Auburn beat Georgia Nov. 11.
FAYETTEVILLE - If the acknowledged leading candidate loses today, chances increase he becomes the Arkansas Razorbacks’ next head football coach.
Gus Malzahn, the Fort Smith native, former Arkansas high school champion coach at three schools and the Razorbacks offensive coordinator four Arkansas coaches ago, takes his SEC West champion 9-2 Auburn Tigers into today’s 3 p.m. CST CBS televised SEC Championship game in Atlanta at the NFL Falcons’ Mercedes Benz Stadium against the 10-1 SEC East champion Georgia Bulldogs
Auburn, ranked fourth by the College Football Playoff committee, handily handed, 40-17 the lone defeat No. 6 Georgia has suffered in 2017 on Nov. 11 in Auburn, Ala.
However other than current rankings, that Nov. 11 Auburn vs. Georgia clash has no bearing on today’s SEC Championship game with the winner expected to play in the New Year’s night Sugar Bowl which, along with the New Year’s Day Rose Bowl, pits the four teams whose two winners will play Jan. 9 for the national championship at Mercedes-Benz Stadium and the loser settling for a bowl game not in the Sugar and Rose championship game mix.
Arkansas, without a head football coach since firing 5-year Coach Bret Bielema Nov. 25 after the Razorbacks concluded a 4-8 overall/1-7 in the SEC season, is known most to covet Malzhan.
Malzhan, despite the obvious current success rate differences ranking Auburn way above Arkansas, is believed to be possibly Arkansas receptive because he was under intense pressure at Auburn last season and again this season until late-season.
Malzhan has become Auburn coveted again since his Tigers routed Georgia and then beat instate archival Alabama, then ranked No. 1 when Auburn prevailed, 26-14 last Saturday in Auburn, Ala.
If Auburn beats Georgia today extending the Tigers’ possible national championship season to Jan. 1 and perhaps the Jan. 9 championship game, it seems highly unlikely that the Razorbacks could wait that long trying to persuade Malzhan to coach in Fayetteville in 2018 with so much recruiting to do and so little time to do it.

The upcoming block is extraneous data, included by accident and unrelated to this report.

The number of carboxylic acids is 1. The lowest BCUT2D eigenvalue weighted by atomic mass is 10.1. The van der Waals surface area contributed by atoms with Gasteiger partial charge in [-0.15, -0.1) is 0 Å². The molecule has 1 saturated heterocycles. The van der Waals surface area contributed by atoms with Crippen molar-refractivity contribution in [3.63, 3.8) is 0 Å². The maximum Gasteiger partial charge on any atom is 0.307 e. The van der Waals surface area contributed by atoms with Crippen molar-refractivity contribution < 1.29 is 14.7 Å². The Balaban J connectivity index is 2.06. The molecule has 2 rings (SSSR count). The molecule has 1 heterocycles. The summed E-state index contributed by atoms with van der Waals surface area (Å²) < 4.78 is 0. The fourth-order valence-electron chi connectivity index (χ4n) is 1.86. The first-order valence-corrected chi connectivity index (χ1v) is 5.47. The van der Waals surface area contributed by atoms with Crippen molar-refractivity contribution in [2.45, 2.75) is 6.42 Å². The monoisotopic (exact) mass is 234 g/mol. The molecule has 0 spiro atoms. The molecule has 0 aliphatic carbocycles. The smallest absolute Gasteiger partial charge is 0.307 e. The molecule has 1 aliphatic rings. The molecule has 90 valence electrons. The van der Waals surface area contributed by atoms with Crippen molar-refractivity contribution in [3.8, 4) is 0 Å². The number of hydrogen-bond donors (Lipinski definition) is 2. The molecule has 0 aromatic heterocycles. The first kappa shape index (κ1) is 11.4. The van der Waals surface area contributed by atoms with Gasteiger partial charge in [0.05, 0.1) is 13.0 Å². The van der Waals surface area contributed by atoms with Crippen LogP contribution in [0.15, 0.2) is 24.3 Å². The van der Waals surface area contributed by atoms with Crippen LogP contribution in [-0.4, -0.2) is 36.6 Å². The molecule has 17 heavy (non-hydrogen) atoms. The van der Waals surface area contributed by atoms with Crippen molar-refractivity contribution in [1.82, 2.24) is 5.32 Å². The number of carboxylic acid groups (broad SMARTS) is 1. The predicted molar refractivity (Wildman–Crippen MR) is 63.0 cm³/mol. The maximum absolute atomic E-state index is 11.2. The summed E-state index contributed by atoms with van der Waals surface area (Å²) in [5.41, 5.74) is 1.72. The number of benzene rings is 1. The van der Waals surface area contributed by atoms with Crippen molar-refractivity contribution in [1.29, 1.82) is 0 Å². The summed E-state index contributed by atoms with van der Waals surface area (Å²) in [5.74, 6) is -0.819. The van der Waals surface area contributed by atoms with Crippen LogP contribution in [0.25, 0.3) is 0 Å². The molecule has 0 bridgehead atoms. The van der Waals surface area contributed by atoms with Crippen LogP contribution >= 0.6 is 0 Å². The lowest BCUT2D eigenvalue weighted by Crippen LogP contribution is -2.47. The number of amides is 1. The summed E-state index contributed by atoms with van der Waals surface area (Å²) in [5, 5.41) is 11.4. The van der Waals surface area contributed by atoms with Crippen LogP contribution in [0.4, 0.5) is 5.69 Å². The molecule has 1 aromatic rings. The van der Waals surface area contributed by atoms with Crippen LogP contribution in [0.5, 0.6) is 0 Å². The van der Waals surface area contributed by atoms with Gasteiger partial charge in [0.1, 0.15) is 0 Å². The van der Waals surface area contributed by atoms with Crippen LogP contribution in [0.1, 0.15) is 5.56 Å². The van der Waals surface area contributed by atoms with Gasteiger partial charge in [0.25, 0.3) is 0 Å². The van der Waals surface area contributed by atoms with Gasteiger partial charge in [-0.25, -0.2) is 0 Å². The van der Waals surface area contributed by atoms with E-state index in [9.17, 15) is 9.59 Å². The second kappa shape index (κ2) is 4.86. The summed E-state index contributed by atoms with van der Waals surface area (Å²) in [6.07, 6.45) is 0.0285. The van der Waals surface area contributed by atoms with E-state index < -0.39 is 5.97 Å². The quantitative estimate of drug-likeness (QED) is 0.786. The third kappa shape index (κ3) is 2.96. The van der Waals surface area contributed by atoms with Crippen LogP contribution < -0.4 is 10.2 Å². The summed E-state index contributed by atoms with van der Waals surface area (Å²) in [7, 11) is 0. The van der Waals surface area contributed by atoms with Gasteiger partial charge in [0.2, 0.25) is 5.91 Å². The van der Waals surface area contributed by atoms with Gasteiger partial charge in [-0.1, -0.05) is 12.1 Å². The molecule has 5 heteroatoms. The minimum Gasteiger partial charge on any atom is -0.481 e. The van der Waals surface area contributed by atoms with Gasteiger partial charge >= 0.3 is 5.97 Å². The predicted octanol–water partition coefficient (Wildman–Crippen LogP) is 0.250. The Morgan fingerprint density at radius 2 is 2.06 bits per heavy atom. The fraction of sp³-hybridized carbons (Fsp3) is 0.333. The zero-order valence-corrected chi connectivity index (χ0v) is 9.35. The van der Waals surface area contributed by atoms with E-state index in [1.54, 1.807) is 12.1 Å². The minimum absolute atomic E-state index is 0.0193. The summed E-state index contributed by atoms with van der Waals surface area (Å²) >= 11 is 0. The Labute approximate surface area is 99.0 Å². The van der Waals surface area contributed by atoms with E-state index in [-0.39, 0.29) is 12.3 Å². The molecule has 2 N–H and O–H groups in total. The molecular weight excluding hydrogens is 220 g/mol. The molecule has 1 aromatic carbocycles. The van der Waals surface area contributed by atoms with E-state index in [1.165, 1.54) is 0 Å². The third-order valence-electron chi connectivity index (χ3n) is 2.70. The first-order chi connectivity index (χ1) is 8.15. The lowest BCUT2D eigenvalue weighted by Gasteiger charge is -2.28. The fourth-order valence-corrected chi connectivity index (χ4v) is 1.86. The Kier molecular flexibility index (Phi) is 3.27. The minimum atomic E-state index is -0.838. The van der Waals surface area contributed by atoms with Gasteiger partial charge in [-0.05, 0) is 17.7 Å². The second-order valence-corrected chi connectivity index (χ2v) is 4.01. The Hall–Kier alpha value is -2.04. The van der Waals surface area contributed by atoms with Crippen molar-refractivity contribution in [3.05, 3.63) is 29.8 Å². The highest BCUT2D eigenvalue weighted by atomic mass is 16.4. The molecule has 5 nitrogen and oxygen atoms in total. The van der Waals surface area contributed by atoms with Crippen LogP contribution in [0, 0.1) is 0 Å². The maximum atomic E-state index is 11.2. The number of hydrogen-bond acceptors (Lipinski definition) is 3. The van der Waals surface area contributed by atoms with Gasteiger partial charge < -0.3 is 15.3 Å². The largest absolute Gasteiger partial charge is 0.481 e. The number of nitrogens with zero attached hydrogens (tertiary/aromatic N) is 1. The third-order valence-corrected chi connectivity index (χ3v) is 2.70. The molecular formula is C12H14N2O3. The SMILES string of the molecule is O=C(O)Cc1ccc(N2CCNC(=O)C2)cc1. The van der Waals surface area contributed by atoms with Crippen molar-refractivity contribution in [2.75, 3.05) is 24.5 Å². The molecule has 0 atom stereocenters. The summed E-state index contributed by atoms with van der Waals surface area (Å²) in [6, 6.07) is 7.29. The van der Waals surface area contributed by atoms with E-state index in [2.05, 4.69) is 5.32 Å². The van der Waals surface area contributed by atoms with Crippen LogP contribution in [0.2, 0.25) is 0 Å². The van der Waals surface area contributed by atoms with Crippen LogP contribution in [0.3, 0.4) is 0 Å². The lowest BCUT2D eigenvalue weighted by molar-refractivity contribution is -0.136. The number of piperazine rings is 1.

The others most mentioned as Arkansas head coaching possibilities are Memphis Coach and University of Central Arkansas grad Mike Norvell; SMU Coach Chad Morris and Brent Venables, the Clemson defensive coordinator and former Oklahoma Sooners defensive coordinator.
Norvell today coaches Memphis in the American Athletic Conference championship game in Orlando, Fla. against the unbeaten University of Central Florida.
Venables and the No. 1 ranked reigning national champion Clemson Tigers play Miami today for the Atlantic Coast Conference championship.
Morris’ 2017 season has concluded at SMU. The Texas A&M graduate was considered for the Aggies post vacated by the recent firing of A&M Coach Kevin Sumlin but it was widely reported Friday that Florida State Coach Jimbo Fisher is leaving Tallahassee, Fla. to head coach A&M.
Arkansas also seeks an athletic director having fired Athletic Director Jeff Long on Nov. 15.
The athletic director post isn’t expected to be filled until this week despite various media reporting Thursday that Tulsa Athletic Director Derrick Gragg, an Arkansas administrator from 2000 to 2006 under the late Frank Broyles and rising to Senior Associate Athletic Director, is the leading candidate.
Chancellor Joe Steinmetz and the 7-member advisory committee he appointed, as of Friday morning had not interviewed Gragg and also are vetting other athletic director candidates.
Among the most mentioned potential Arkansas athletic director candidates are Scott Varady, executive director of the Razorback Foundation and a UA grad and former attorney for 19 years in the UA’s General Counsel office, and Stephens Inc. executive Kevin Scanlon, the 1979 Southwest Conference Player of the Year quarterbacking Lou Holtz’s 10-2 SWC champion Razorbacks before having extensive experience on the business side of athletics as a sports agent and assisting Stephens Inc. in supporting the Razorbacks coaches’ shows.
Senior Associate Athletic Director Julie Cromer Peoples, reportedly receiving a $5,000 month raise after becoming Arkansas’ interim athletic director immediately after Long was fired is heading Arkansas’ head football coaching search.
The UA also pays separate professional search firms in the hunts for the new head football coach and new athletic director.